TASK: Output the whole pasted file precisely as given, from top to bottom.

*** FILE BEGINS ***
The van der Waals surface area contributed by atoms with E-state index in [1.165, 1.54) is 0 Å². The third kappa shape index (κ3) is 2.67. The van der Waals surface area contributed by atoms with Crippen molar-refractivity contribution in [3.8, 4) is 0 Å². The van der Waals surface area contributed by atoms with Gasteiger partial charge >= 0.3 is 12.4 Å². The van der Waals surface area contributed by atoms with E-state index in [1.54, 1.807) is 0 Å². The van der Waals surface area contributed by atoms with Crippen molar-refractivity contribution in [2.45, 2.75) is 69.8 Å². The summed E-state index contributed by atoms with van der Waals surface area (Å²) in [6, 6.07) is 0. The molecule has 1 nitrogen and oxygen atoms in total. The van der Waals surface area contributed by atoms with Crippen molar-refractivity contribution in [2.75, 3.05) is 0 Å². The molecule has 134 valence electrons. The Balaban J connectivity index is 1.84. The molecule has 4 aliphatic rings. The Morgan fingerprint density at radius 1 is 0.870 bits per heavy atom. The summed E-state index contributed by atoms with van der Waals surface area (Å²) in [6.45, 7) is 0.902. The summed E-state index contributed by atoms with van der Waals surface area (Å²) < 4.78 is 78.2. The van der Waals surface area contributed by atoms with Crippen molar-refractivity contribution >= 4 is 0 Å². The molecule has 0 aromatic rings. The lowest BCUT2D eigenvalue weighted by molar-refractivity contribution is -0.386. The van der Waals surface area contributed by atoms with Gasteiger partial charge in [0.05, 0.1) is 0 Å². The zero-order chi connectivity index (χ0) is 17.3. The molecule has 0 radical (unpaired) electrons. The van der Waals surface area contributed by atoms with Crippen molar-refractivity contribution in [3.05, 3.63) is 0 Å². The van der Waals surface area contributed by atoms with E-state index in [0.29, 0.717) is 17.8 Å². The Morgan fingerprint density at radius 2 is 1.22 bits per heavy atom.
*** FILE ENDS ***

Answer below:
The van der Waals surface area contributed by atoms with E-state index in [1.165, 1.54) is 0 Å². The third kappa shape index (κ3) is 2.67. The van der Waals surface area contributed by atoms with Crippen molar-refractivity contribution in [3.8, 4) is 0 Å². The van der Waals surface area contributed by atoms with Gasteiger partial charge >= 0.3 is 12.4 Å². The van der Waals surface area contributed by atoms with E-state index in [1.54, 1.807) is 0 Å². The van der Waals surface area contributed by atoms with Crippen molar-refractivity contribution in [2.45, 2.75) is 69.8 Å². The summed E-state index contributed by atoms with van der Waals surface area (Å²) in [6, 6.07) is 0. The molecule has 1 nitrogen and oxygen atoms in total. The van der Waals surface area contributed by atoms with Crippen molar-refractivity contribution in [2.75, 3.05) is 0 Å². The molecule has 134 valence electrons. The Balaban J connectivity index is 1.84. The molecule has 4 aliphatic rings. The Morgan fingerprint density at radius 1 is 0.870 bits per heavy atom. The summed E-state index contributed by atoms with van der Waals surface area (Å²) in [6.45, 7) is 0.902. The summed E-state index contributed by atoms with van der Waals surface area (Å²) < 4.78 is 78.2. The van der Waals surface area contributed by atoms with Crippen molar-refractivity contribution >= 4 is 0 Å². The molecule has 0 aromatic rings. The lowest BCUT2D eigenvalue weighted by molar-refractivity contribution is -0.386. The van der Waals surface area contributed by atoms with Gasteiger partial charge in [0.05, 0.1) is 0 Å². The zero-order chi connectivity index (χ0) is 17.3. The molecule has 0 radical (unpaired) electrons. The van der Waals surface area contributed by atoms with Crippen molar-refractivity contribution in [3.05, 3.63) is 0 Å². The van der Waals surface area contributed by atoms with E-state index in [0.29, 0.717) is 17.8 Å². The Morgan fingerprint density at radius 2 is 1.22 bits per heavy atom.